When Sophie met Socrates
Coming soon to a screen near you. . . and Bridget Martyn says this on-line version of a ground breaking novel is one of the best CD-Roms to date
Every now and again you come across a work that breaks new ground. This is true of the novel, Sophie's World, the phenomenal sales of which surprised even its publishers.
Written by Norwegian teacher Jostein Gaarder, the story revolves around a labyrinthine journey which Sophie undertakes on her 15th birthday. Taking the novel as its basis, the Multimedia Corporation, with Macmillan Interactive Publishing, has transformed Sophie's World into a CD-Rom of style and sophistication.
Designed as a computer game rather than a reference tool, it involves the player directly in Sophie's search for reality and identity. With the help of videos, text and filmed dialogues between Sophie and her guide, the philosopher Alberto, we are taken through 3,000 years of Western thought.
The disc contains 20 "scenes" that illustrate philosophical concepts ranging from mythology to existentialism. A reference band, which can be accessed at any point of the game, takes us through epochs of history and highlights the lives and work of key philosophers. The 70,000-word text is clearly written in language comprehensible to anyone over 14, and the information provided is enough to flesh out a research project on, for example, religion, economics, politics or social history, aided by a bibliography for further research.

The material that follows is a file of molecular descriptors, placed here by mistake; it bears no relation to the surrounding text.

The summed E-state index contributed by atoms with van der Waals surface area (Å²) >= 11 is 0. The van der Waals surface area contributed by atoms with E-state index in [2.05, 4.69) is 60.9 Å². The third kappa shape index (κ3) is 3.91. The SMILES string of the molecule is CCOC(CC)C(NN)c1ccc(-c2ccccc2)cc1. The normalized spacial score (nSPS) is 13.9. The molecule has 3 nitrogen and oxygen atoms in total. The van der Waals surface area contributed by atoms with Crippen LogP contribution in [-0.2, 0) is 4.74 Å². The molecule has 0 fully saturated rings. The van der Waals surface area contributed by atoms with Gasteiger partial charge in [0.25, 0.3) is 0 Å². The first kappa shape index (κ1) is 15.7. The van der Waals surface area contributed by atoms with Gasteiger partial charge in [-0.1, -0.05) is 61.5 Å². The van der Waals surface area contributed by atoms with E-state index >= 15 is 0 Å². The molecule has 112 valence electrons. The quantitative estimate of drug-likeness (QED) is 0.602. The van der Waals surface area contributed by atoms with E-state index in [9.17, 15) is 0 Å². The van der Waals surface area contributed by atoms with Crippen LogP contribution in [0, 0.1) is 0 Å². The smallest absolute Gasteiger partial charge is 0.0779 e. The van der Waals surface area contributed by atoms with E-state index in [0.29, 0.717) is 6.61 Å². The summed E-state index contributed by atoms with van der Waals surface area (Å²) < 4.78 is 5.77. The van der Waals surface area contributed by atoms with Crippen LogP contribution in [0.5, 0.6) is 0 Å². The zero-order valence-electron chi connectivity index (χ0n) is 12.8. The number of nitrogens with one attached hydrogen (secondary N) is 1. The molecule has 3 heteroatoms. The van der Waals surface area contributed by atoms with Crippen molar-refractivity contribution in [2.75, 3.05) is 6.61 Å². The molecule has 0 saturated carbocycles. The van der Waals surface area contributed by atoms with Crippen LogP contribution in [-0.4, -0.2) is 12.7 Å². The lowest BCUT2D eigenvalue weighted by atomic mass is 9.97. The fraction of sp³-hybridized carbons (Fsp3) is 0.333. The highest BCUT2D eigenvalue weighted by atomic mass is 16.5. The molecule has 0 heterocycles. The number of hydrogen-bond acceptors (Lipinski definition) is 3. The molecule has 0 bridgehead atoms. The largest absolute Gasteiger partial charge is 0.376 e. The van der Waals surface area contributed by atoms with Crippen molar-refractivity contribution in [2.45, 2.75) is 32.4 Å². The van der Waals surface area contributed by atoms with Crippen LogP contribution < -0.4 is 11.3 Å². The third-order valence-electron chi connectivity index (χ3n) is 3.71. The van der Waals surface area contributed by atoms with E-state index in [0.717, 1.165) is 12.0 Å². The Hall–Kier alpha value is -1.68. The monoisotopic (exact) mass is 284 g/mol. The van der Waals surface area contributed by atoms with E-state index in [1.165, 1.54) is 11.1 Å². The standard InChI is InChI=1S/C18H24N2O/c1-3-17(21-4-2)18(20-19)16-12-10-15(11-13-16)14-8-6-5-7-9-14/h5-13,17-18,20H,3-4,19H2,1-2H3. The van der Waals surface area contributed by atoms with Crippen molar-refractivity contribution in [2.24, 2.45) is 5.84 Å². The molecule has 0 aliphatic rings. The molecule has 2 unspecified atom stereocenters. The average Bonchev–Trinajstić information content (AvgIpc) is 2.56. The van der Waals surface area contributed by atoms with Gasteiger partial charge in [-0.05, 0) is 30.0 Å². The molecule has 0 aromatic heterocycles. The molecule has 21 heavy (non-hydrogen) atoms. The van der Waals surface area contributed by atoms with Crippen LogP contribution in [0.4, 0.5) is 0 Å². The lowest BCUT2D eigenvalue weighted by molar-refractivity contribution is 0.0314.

Features such as "big questions" challenge us to consider fundamental enigmas such as "Who am I?" and "Is there a Right Way to Live?" We are shown what the greatest thinkers have said and, with the help of a philosophy map, we see how their replies have shaped the world we live in.
If this disc has a downside, it is that an impatient user or busy teacher cannot access the storyline at random to prepare for a lesson. It requires an investment of several hours to solve puzzles and answer questions correctly before you can prove you have understood the philosophical concepts and may then move backwards or forwards over any part of the disc.
Bedevilled by the superficiality of the medium, we are occasionally short-changed. Thus the death of Socrates is telescoped into 23 seconds, failing to capture anything of the poignancy described by Plato.
At the end of the journey we can access files on each participant - including our own, compiled on the basis of our responses during the quest. But since we have learnt by now that "there are no facts, only interpretations" we are free to draw our own conclusions.
Sophie's World is one of the best CD-Roms so far created. I recommend it.